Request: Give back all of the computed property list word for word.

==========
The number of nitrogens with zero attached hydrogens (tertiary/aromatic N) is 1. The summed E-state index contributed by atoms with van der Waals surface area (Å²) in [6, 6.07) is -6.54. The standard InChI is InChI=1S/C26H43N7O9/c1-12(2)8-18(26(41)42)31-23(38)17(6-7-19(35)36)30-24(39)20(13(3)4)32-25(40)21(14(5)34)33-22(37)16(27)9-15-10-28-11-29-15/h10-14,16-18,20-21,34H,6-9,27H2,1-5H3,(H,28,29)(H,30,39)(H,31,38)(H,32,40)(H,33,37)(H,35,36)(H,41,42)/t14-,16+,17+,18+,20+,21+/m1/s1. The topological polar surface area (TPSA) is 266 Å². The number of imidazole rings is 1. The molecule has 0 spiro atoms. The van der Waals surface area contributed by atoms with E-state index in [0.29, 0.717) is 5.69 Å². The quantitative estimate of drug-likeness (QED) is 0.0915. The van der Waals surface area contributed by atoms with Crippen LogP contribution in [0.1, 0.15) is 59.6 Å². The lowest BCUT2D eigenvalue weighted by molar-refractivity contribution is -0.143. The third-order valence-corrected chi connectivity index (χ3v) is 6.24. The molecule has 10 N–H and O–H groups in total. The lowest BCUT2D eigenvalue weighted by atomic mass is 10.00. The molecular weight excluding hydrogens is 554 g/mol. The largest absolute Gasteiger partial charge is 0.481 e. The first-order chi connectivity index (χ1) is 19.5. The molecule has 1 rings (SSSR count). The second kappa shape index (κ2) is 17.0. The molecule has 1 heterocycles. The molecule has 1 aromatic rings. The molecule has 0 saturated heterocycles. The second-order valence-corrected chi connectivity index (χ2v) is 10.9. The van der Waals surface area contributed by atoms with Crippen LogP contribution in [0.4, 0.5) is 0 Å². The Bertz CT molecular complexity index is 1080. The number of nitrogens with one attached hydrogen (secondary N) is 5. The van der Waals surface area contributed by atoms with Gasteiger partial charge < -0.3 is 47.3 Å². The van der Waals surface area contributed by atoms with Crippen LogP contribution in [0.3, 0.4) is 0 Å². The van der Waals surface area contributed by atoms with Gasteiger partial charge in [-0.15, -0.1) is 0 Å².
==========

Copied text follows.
The number of nitrogens with zero attached hydrogens (tertiary/aromatic N) is 1. The summed E-state index contributed by atoms with van der Waals surface area (Å²) in [6, 6.07) is -6.54. The standard InChI is InChI=1S/C26H43N7O9/c1-12(2)8-18(26(41)42)31-23(38)17(6-7-19(35)36)30-24(39)20(13(3)4)32-25(40)21(14(5)34)33-22(37)16(27)9-15-10-28-11-29-15/h10-14,16-18,20-21,34H,6-9,27H2,1-5H3,(H,28,29)(H,30,39)(H,31,38)(H,32,40)(H,33,37)(H,35,36)(H,41,42)/t14-,16+,17+,18+,20+,21+/m1/s1. The topological polar surface area (TPSA) is 266 Å². The number of imidazole rings is 1. The molecule has 0 spiro atoms. The van der Waals surface area contributed by atoms with E-state index in [0.29, 0.717) is 5.69 Å². The quantitative estimate of drug-likeness (QED) is 0.0915. The van der Waals surface area contributed by atoms with Crippen LogP contribution in [0.1, 0.15) is 59.6 Å². The lowest BCUT2D eigenvalue weighted by molar-refractivity contribution is -0.143. The third-order valence-corrected chi connectivity index (χ3v) is 6.24. The molecule has 10 N–H and O–H groups in total. The lowest BCUT2D eigenvalue weighted by atomic mass is 10.00. The molecular weight excluding hydrogens is 554 g/mol. The largest absolute Gasteiger partial charge is 0.481 e. The first-order chi connectivity index (χ1) is 19.5. The molecule has 1 rings (SSSR count). The second kappa shape index (κ2) is 17.0. The molecule has 1 heterocycles. The molecule has 1 aromatic rings. The molecule has 0 saturated heterocycles. The second-order valence-corrected chi connectivity index (χ2v) is 10.9. The van der Waals surface area contributed by atoms with Crippen LogP contribution in [0.4, 0.5) is 0 Å². The Bertz CT molecular complexity index is 1080. The number of nitrogens with one attached hydrogen (secondary N) is 5. The van der Waals surface area contributed by atoms with Gasteiger partial charge < -0.3 is 47.3 Å². The van der Waals surface area contributed by atoms with Crippen LogP contribution in [0.3, 0.4) is 0 Å². The van der Waals surface area contributed by atoms with Gasteiger partial charge in [-0.15, -0.1) is 0 Å².